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Connecting Interactive Arts and Virtual Reality with Enaction

  1. Pierre De Loor Lab-STICC - UEB - ENI
  2. Kristen Manac'h Lab-STICC - UEB - ENI
  3. Charlie Windelschmidt Compagnie Dérézo
  4. Frédéric Devillers Lab-STICC - UEB - ENI
  5. Pierre Chevaillier Lab-STICC - UEB - ENI
  6. Jacques Tisseau Lab-STICC - UEB - ENI

Abstract

This paper reports on a Virtual Reality theater experiment named Il était Xn fois, conducted by artists and computer scientists working in cognitive science. It offered the opportunity for knowledge and ideas exchange between these groups, highlighting the benefits of collaboration of this kind. Section 1 explains the link between enaction in cognitive science and virtual reality, and specifically the need to develop an autonomous entity which enhances presence in an artificial world. Section 2 argues that enactive artificial intelligence is able to produce such autonomy. This was demonstrated by the theatrical experiment, "Il était Xn fois" (in English: Once upon Xn time), explained in section 3. Its first public performance was in 2009, by the company Dérézo. The last section offers the view that enaction can form a common ground between the artistic and computer science areas.

  1. published: 2014-02-26

Keywords

1.  Introduction

Cognitive science offers insights into human knowledge, producing models of use to artificial intelligence (AI). Within cognitive science, the area called enaction addresses the relationship between human sense-making and interaction, with one aim being the proposal of guidelines to improve virtual reality (VR) systems. Artists are also involved in sense-making, but not in a theoretical way: they intuitively make sense of the human experience by utilizing various interactive art systems. This paper shows that collaboration between artists and artificial intelligence researchers (in particular, enactionnists), is beneficial to both the theoretical and practical forms of VR.

Enaction is closely linked to phenomenology [ Hus91, VTR93, Noe04 ], which conceives, among other things, that sense comes foremost from the interaction between an agent and the way he perceives his environment [ MP90 ]. In addition, participation and co-ordination are important as a basis for meaning, as identified by [ DD07 ]. It is also necessary to realize that the actions of the subject, and others, contribute equally to enactive knowledge, since this affects the functional and dynamical properties of a VR system. This point is fundamental to the development of interplay between interactive virtual agents and humans.

All these features contribute toward the notion of "enactive artificial intelligence" which emphasizes autonomy, resistance, agentivity, identity, openness, and interaction in artificial systems [ FZ09, DMT09 ]. One of the many challenges is to find relevant use-cases that fully exploit the enactive AI model because of the degrees of freedom and evolutive capabilities exhibited by such models. Difficulties arise because the models are not based on classical computer science approaches, such as rules, facts and deduction, but on concepts borrowed from artificial life such as self-organization, self-adaptation, and co-evolution.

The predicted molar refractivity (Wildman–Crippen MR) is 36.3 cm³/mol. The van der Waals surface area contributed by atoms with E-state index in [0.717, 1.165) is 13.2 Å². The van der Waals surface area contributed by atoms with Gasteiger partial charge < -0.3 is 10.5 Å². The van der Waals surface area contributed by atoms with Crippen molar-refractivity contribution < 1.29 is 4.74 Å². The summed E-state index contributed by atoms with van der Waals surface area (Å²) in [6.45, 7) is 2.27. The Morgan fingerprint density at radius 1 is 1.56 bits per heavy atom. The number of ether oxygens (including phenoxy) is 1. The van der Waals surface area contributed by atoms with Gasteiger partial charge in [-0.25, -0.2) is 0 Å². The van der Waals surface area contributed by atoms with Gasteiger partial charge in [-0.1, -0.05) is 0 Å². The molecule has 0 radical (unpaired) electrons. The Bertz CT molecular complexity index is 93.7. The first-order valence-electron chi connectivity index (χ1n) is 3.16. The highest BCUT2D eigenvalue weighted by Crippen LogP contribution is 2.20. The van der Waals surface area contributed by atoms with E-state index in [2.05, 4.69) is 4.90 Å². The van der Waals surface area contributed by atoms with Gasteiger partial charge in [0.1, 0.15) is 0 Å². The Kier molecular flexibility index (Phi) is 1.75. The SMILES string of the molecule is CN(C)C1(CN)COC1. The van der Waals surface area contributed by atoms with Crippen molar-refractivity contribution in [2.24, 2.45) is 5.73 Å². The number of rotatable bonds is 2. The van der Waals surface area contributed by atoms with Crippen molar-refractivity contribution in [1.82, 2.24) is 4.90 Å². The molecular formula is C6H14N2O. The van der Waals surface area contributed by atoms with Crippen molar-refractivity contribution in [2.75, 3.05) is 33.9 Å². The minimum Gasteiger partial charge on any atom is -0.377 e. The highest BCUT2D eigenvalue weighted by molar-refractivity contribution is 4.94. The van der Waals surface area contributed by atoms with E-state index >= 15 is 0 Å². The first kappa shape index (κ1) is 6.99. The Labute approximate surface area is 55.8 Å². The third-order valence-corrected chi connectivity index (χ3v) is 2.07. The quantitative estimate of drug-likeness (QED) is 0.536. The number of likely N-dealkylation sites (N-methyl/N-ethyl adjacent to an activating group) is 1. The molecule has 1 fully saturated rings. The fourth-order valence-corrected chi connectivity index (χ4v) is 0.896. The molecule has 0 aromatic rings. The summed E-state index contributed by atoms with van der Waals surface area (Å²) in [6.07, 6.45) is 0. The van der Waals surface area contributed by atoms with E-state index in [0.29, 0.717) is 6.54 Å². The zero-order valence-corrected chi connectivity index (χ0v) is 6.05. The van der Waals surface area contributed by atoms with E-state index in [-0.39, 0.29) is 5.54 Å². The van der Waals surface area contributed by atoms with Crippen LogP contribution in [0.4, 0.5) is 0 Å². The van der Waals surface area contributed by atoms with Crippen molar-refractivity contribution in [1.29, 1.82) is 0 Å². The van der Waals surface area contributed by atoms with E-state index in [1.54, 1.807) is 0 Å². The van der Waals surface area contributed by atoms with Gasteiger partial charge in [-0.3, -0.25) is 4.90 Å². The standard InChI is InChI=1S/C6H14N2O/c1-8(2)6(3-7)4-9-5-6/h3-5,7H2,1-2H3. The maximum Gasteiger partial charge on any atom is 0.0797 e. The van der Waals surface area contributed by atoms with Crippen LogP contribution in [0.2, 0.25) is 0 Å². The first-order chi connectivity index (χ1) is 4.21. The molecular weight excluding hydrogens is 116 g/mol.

Virtual reality technologies have been utilized in various studies devoted to the theater and, more generally, interactive arts [ HG03, Cal04, CLC05, Ani11 ]. In the theater, work ranges from the use of virtual sets to the immersion of the audience within virtual worlds where the spectators become the actors [ Shy03 ]. Maintaining the illusion, the emotional context, and the existence of virtual elements are major challenges for artists [ Rea00 ]. These challenges become even more complex when the virtual scenery is populated by virtual actors. In the interactive arts, the system allow an observer to interact with an artistic representation while watching it [ Pau08, Ric09 ], and ideally this interaction should allow the observer to become a creator. This interaction is, sometimes, very reactive and easily understood by the user so that only a few movements can guide the system into a given state [ Lev06 ]. But the understanding of the interaction may be more difficult, especially when the virtual entity has some autonomy [ Sta10 ], causing it to become a virtual actor. We will argue that the user's engagement can be improved if the virtual actor has behavioral characteristics defined through enaction. To summarize, the successful co-presence of real and virtual actors is vital to interactive arts such as virtual theater, and can be achieved through the use of the "enactive AI" paradigm.

The paper is composed as follows: Section 2 argues for a refocusing of VR principles toward an enactive viewpoint, and explains the difference between this view and the more common VR approach. Section 3 introduces enactive AI, and describes how VR applications may be developed from this enactive perspective. Section 4 explains how these conceptual stances were utilized by the theater company Dérézo to create an enactive inspired theater production called "Il était Xn fois". Section 5 details the free ontogenetic behavior of an enactive virtual actor. Such an entity forms the basis for the reciprocal needs of artists and computer scientists in enactive AI, and also highlights why collaboration between artists and scientists is so important. These common interests are summarized in section 6.

2.  The links between VR and Enaction

Cognitive science researchers sometimes express surprise at the lack of epistemic foundations for VR. For example, physics is formalized as theories and models about the world. These models can be used to develop technologies, e.g. the combustion engine or particle accelerator, or to understand technologies that were developed before the complete establishment of relevant theory. The epistemic problem for VR lies in providing better definitions for suitable models and theories. This is an ambitious issue, and will likely take years.